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Philips MCi900 - Wrap-up and Verdict

By Hugo Jobling



  • Recommended by TR
Philips MCi900


Our Score:


Although primarily geared towards streaming audio, the MCi900 does come with a 160GB hard drive. Unlike previous models this isn't built-in, but instead is provided in a small caddy, along with a stand which works about as well as a marshmallow syringe. While we liked previous Streamium systems' ability to rip CDs to the internal storage, we're also quite keen on the provision of a portable hard drive as it makes transferring files to the MCi900 a much simpler affair. Drag and drop transfer over USB is much easier than pulling files from a server onto the MCi900 would have been.

Although Philips supplies a copy of (and licence key for) Twonky Media Server, for both Windows and Mac OS, with the MCi900 it's not necessary to use it. Any uPnP compatible server will do fine, although Twonky does have the advantage of letting you control the system from your computer and integration with iTunes - from which the MCi900 can't stream.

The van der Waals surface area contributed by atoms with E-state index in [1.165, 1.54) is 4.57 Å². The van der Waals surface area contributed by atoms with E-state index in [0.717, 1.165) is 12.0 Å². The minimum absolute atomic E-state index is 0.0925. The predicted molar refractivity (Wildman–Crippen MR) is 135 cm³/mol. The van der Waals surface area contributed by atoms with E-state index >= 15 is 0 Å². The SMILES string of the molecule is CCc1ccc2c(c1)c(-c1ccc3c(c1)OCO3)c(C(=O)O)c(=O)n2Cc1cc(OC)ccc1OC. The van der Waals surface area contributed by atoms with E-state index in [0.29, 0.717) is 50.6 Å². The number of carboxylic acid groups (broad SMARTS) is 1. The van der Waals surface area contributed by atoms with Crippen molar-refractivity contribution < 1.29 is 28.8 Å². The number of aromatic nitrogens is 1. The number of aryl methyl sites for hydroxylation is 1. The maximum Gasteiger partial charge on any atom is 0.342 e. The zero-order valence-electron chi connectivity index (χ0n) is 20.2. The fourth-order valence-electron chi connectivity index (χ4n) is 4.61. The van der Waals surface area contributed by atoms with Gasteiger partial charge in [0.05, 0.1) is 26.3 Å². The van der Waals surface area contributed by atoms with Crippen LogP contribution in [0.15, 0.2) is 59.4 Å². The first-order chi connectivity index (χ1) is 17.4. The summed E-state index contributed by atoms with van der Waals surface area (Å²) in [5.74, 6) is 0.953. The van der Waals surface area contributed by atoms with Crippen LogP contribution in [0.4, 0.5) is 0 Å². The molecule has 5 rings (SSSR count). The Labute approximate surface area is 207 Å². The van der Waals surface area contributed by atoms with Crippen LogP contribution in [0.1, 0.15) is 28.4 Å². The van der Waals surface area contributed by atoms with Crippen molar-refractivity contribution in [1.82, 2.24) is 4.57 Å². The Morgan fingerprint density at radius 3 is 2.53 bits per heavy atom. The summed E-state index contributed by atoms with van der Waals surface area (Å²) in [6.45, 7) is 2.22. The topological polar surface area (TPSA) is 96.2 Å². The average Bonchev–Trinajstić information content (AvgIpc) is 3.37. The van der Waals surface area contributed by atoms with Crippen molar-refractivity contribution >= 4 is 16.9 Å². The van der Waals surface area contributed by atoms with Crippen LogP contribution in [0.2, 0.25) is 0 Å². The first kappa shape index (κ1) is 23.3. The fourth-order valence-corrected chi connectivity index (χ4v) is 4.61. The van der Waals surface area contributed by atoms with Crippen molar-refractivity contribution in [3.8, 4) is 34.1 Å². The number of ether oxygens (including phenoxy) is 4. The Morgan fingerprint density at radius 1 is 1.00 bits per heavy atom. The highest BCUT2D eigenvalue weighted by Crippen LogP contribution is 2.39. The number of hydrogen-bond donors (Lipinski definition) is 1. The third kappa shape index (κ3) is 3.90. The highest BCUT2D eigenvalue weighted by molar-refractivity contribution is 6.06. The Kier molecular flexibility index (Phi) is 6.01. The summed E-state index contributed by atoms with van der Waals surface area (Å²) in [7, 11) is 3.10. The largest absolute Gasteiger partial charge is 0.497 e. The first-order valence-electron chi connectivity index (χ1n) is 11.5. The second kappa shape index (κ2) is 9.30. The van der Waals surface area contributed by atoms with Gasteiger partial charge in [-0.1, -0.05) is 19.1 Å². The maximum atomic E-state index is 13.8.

Despite its DivX-capable certification the MCi900 can't stream videos, nor can it play such files from an attached hard drive. But really the disc drive is primarily there for playing CDs - that on-disc DivX videos and normal DVDs can be played back is an added bonus, not the system's raison d'être.

Audio playback, however, is, so it's unsurprising that the MCi900 has support for MP3, AAC, WMA, OGG and FLAC files. 24-bit FLAC is off the menu, but anyone seriously interested in listening to such high-quality audio wants to be spending more than £900 on a set-up to do justice to it anyway. We'd have liked to see Apple Lossless supported, as rival streaming systems including the Logitech Squeezebox range and, of course, Sonos do, but the omission shouldn't be a deal-breaker.